Dr. Keith Vanderlinde discusses the evolution of radio telescope design
By Adam A. Lam
Why do radio telescopes look drastically different from optical telescopes? The answer, according to Dr. Keith Vanderlinde, is largely due to the large wavelengths of radio waves that these telescopes are designed to detect.
Dr. Vanderlinde—Associate Professor at the David A. Dunlap Department of Astronomy & Astrophysics and the Dunlap Institute—explored the design of radio telescopes and the future of radio astronomy at his October Star Talk with the Astronomy & Space Exploration Society.
Radio telescopes have typically appeared as massive structures of an antenna fixed to a parabolic dish. “There are two reasons that we make larger and larger telescopes,” he explained. “One is just to make a larger light bucket.” The larger surface area of the telescope’s dish, he continued, increases the sensitivity of the instrument.
The second reason stems from the challenge faced by radio telescopes in capturing images with high enough optical resolution. Resolution—the shortest length between two separate points in an image—is dependent on the colour (wavelength) of light (electromagnetic radiation) under observation, noted Dr. Vanderlinde.
The key measure of resolution, explained Dr. Vanderlinde, is the size of the “collecting area… in units of wavelengths.” Since radio waves have the longest wavelengths across the electromagnetic spectrum, he noted, radio telescopes must be built to large sizes for reasonable resolution.
This is why the Green Bank Telescope—a radio telescope 100 metres wide—still has a resolution around 20 times worse than the human eye, explained Dr. Vanderlinde. Historically, he added, the large size of radio telescopes have made the instruments vulnerable during natural disasters. Increased telescope size is also limited by prohibitive cost, he continued, along with physical space limitations.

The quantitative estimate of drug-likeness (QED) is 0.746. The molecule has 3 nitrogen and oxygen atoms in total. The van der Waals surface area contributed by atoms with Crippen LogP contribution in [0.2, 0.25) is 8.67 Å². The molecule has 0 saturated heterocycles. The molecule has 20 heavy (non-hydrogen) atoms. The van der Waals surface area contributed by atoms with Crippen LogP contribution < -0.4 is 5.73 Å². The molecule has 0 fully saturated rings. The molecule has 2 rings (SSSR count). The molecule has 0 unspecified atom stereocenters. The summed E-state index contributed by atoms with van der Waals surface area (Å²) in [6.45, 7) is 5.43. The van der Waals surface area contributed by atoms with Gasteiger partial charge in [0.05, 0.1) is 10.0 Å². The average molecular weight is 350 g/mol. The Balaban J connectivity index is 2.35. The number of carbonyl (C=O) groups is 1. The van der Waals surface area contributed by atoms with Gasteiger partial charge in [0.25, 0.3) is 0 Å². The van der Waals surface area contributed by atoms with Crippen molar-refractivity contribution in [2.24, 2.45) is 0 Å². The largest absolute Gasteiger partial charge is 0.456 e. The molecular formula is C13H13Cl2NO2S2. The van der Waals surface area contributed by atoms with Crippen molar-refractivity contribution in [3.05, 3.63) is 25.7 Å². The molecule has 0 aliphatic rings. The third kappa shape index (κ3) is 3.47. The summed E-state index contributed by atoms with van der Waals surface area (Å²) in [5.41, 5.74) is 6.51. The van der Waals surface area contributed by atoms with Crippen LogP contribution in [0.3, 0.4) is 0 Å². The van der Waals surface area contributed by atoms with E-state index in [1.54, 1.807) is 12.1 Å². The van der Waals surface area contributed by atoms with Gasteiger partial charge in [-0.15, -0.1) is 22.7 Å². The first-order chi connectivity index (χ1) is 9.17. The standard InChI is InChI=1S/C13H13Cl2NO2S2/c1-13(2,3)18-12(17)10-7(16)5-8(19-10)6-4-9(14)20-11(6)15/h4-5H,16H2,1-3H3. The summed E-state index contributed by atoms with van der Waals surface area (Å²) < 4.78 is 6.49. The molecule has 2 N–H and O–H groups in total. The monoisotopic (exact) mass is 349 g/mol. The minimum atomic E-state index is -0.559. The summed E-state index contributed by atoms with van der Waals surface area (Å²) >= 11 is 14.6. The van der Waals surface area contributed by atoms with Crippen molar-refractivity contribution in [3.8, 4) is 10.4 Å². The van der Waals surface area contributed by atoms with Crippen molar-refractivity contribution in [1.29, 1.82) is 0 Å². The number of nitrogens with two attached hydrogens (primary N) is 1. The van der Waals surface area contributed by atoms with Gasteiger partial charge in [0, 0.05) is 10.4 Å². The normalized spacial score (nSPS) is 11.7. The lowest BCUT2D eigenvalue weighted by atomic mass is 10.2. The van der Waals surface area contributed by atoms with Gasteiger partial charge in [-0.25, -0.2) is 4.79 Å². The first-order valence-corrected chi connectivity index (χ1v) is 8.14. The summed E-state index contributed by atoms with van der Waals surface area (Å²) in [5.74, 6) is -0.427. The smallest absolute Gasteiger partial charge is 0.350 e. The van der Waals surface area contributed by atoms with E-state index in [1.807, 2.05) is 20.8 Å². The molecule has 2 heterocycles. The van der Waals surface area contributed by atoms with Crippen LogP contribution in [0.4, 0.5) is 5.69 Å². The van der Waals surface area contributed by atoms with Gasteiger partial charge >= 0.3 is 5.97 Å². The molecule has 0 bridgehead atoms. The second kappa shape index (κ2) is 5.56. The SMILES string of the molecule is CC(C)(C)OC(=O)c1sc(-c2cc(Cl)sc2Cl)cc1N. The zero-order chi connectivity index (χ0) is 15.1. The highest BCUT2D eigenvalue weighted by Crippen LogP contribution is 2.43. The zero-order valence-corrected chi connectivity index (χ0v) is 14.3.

In the 2000s, scientists and engineers began to address this challenge by designing aperture arrays. In this type of radio telescope, Dr. Vanderlinde explained, the integration of additional radio detectors boosts the instrument’s sensitivity as if the surface area of the telescope’s dish has increased. Contemporary radio telescopes, he noted, continue to harness the advantages of adding detectors in order to increase image resolution. This has made radio astronomy increasingly affordable.
“Previously, all the cost was in steel, [and] steel has been pretty stable in price,” he said. “Electronics are not stable in price; they drop drastically. If you can’t afford your telescope today, wait 18 months and it’ll cost half as much. If you can’t afford it, then wait another year and a half, and will be a quarter what it originally was.”
He continued: “Within a fairly small amount of time, you can afford to do almost anything. Because of this sort of digital revolution that we’re living in.”
—To learn more about the physics behind radio astronomy, along with the impact of consumer technology on radio astronomy, you can watch our recording of Dr. Vanderlinde’s Star Talk on the ASX Society’s YouTube Channel.